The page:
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March 17, 2011

The Cost of Caring: Overcoming Resistance to Productivity Improvement

Many times, department leaders are reluctant and unwilling to accept the movement towards better productivity as they think it will weaken other areas of the hospital.  This edition of Off the Shelf focuses on how hospital leaders can makeover their ancillary and support services into faster, leaner, and overall better departments. 

To get your organization moving in the right direction, learn how to handle three common arguments you may hear from your department leaders.  We will also discuss some operational efficiency tools to monitor and track improvement.

Don’t work in ancillary or support services?  Read on, as many of these arguments are common facility-wide. 

"We already have a comparative productivity measurement system in place and the department has already achieved excellent productivity."

Productivity benchmarks and databases may not be truly comparative departments when looking at the degree of automation, age and capabilities of the diagnostic equipment, and the populations served.  Comparative metrics are rarely the same from one organization to another, making this a moving target.  For example, RVUs (Relative Value Units) may include department-driven manipulation of this metric such as "weighted" RVUs or "non-billable" RVUs.  Department leaders may also create and add totals into their volume to reflect what they perceive to be their real workload, thus giving a distorted productivity measurement. 

Learn more about improving your facility’s productivity.

"Reduction in my staff will result in decreased patient satisfaction."

The newer imaging and testing technologies provide for shortened turnaround times from test to reporting of results.  But, oftentimes an adjustment of scheduling and workflow processes to account for staffing changes does not take place with the new technology.  By staffing to these changes you can ensure that patients are not backlogged waiting for appointments, that there are no holdups in the ED, and length-of-stay is not increased -- ultimately meaning patient satisfaction remains high.

"My department's test volume has increased between 5-10 percent for the last 2 years, so I need all the staff plus additional staff to meet this continued volume growth."

Rising demand for care accounted for about 34% of the overall growth in spending on hospital care.  For hospitals, a traditional response to the increased demand might be to add more resources, such as more staff.  As our population ages and demand increases for diagnostic services, staffing patterns also need to be adjusted.  Other factors to consider that will hinder this continued growth include:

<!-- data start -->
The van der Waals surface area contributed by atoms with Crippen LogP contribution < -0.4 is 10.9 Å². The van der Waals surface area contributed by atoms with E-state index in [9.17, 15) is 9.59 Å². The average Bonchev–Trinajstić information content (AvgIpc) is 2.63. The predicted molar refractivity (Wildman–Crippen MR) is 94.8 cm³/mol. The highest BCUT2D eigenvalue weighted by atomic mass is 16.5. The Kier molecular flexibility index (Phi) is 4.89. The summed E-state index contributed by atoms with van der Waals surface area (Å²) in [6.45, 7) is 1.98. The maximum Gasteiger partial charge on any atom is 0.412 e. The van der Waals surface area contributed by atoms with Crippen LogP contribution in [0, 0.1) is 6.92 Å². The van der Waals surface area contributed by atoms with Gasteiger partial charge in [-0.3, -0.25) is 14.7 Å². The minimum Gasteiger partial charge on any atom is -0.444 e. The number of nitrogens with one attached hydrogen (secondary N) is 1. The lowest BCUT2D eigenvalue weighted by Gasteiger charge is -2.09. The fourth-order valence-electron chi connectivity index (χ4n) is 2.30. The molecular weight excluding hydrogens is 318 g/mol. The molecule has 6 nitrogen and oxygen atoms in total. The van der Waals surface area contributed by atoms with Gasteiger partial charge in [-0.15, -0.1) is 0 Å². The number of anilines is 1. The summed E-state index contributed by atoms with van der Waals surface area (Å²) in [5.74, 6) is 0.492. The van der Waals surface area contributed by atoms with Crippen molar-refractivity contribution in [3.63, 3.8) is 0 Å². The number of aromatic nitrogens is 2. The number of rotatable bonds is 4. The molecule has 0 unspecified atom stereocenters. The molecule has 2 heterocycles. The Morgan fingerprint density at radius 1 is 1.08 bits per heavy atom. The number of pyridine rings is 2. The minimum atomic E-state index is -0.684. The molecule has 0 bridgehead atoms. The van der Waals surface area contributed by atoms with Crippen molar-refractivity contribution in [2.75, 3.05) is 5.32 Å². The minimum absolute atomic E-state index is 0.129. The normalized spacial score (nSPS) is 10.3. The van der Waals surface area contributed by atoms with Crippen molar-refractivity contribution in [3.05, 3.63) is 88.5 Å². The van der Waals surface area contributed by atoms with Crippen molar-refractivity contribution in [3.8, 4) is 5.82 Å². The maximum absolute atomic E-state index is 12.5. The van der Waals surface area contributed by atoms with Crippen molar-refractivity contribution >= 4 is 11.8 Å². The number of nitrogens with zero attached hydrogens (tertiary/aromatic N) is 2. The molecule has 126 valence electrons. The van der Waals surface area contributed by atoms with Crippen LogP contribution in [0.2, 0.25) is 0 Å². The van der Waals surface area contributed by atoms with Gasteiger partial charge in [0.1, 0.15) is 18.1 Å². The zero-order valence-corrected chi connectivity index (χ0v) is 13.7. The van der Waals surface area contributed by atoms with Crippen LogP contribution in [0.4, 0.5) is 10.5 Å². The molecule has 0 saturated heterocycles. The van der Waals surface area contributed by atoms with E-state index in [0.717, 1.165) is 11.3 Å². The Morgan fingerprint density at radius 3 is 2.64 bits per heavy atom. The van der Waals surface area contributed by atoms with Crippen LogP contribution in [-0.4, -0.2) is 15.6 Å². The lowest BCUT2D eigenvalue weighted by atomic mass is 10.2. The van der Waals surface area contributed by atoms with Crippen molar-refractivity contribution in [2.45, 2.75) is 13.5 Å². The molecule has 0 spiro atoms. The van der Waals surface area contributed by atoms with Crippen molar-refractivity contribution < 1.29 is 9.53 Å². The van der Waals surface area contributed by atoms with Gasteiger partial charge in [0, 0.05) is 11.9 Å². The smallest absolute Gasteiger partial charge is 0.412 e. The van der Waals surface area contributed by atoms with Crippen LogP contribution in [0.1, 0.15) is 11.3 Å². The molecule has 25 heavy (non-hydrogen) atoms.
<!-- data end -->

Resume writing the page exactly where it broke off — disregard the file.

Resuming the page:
1. Reimbursement and compliance challenges

2. Recent concerns about radiation exposure

Overutilization of diagnostic imaging
Again, keep in mind that with newer technologies, staff can conduct tests and report results faster without having to quickly increase staff for increased volume.  Bottom line, if you are having an increase in volume it may be more effective to look at technological solutions rather than simply adding an FTE that may be unwarranted later if volume patterns return to "normal" or slightly above "normal."

Operational Efficiency

You can further enhance your facility's operational efficiency by setting up teams to track and monitor process improvement and workflow adjustments.  To sustain newly improved processes as a result of the team's work, make the tools available for managers to continue to monitor and enhance processes.  Examples may include:

1. Balanced scorecards
to monitor process effectiveness (quality, customer satisfaction, operational processes, and financial metrics)

2. Staffing plans
based on volume data by time of day, day of week and seasonal variations from your laboratory and radiology test data systems

3. Productivity comparison database
to monitor and trend productivity daily and biweekly 
Contact Soyring Consulting to learn how to improve your hospital efficiency and systematically reduce weaknesses. 

In the end, planning for success and involving workers in the process increases the prospect of achieving savings.  Efficiency gains should come from everyone at the hospital so there is a surge of support and a hospital-wide commitment to improvement.  The most significant aspect of any healthcare facility is the people.  Without the right people, it is hard for facilities to produce top-quality, efficient care with high patient, employee, and physician satisfaction scores.

Soyring's Solution

Be sure to check out Dollars & Sense, Soyring’s web column of strategies and tips to help healthcare leaders survive in the industry.  

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